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Influence of Different Cultures and Display Media on Colour Emotions

Li-Chen Ou , M. Ronnier Luo , Andrée Woodcock , Shing-Sheng Guan , Ting-Chun Tung

This study investigates whether colour emotions are affected by different cultures, display media, and subject's educational backgrounds. Psychophysical experiments were carried out at three locations, two in Britain and the other in Taiwan. In the experiments single colours and colour pairs were presented on Cathode Ray Tube (CRT) monitors and were assessed on four colour-emotion scales. Colour samples used in the previous experiment were accurately reproduced in the present experiments onto CRT monitors. This allows the same colours to be assessed at different locations. The four colour-emotion scales used in the experiments include 'warm-cool', 'heavy-light', 'active-passive', and 'like-dislike'. A total of 49 subjects took part in the experiments. The experimental data obtained from the three locations were compared. The results show little difference in colour emotions for colour pairs between different cultures (British vs. Taiwanese), different display media (CRT vs. surface colours), and different backgrounds of subjects (design vs. non-design). However, for single colours the scale 'like-dislike' show low correlation between data sets. In the previous study an 'additivity theory' was developed for predicting colour-pair emotions. The theory predicts the intensity of a colour emotion for a colour pair by the mean value of the colour emotion for individual colours in that pair. The present experimental results show the 'additivity theory', which was developed originally for surface colours, also applies to CRT colours.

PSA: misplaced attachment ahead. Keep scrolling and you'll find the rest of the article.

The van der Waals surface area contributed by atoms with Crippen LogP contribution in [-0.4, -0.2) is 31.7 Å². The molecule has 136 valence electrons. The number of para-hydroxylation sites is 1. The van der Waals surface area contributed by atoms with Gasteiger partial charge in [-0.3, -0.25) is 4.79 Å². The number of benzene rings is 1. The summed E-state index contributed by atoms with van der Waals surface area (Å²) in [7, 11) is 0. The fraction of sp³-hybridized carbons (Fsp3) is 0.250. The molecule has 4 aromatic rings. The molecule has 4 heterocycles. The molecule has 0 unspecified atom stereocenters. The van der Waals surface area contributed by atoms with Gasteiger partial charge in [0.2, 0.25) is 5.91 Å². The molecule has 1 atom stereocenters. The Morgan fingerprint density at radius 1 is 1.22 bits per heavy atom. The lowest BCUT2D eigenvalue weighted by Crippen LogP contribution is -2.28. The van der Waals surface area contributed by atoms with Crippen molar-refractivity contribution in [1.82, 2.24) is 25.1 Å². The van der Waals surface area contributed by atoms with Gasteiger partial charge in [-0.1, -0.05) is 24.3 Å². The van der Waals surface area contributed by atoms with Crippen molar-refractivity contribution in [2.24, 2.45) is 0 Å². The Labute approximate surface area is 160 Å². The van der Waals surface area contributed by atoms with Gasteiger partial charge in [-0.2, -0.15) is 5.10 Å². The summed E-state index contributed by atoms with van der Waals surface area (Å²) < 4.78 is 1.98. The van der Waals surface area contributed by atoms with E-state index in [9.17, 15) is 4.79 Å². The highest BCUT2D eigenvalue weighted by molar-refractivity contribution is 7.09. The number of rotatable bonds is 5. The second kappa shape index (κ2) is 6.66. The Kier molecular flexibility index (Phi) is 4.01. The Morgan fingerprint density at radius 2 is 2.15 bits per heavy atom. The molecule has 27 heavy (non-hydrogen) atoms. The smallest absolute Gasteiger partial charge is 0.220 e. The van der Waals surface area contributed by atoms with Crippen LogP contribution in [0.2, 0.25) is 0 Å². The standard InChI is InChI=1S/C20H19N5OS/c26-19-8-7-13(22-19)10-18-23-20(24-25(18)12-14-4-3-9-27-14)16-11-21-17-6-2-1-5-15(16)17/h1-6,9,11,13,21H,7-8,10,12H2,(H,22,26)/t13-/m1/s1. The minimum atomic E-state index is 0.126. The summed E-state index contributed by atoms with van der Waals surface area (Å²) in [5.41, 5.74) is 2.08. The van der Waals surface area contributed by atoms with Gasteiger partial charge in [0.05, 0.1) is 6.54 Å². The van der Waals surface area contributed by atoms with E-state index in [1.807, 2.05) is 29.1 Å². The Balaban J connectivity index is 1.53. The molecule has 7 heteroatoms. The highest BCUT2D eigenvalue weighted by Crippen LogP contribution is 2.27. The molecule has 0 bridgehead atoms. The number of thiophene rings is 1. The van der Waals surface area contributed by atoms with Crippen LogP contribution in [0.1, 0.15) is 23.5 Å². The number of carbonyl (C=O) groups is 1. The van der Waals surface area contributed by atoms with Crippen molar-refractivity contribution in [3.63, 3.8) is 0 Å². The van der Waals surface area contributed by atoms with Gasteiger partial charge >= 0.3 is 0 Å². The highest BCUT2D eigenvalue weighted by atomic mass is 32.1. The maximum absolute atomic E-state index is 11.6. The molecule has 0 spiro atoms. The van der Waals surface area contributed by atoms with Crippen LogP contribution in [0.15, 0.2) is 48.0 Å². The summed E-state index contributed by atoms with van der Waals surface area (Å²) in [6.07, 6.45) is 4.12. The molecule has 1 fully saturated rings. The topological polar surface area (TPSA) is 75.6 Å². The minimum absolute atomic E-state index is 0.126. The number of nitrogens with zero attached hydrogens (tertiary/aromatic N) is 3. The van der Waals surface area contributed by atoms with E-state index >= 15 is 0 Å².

colour design, cross-cultural, cross-media, colour emotion, colour meaning, colour preference, colour pair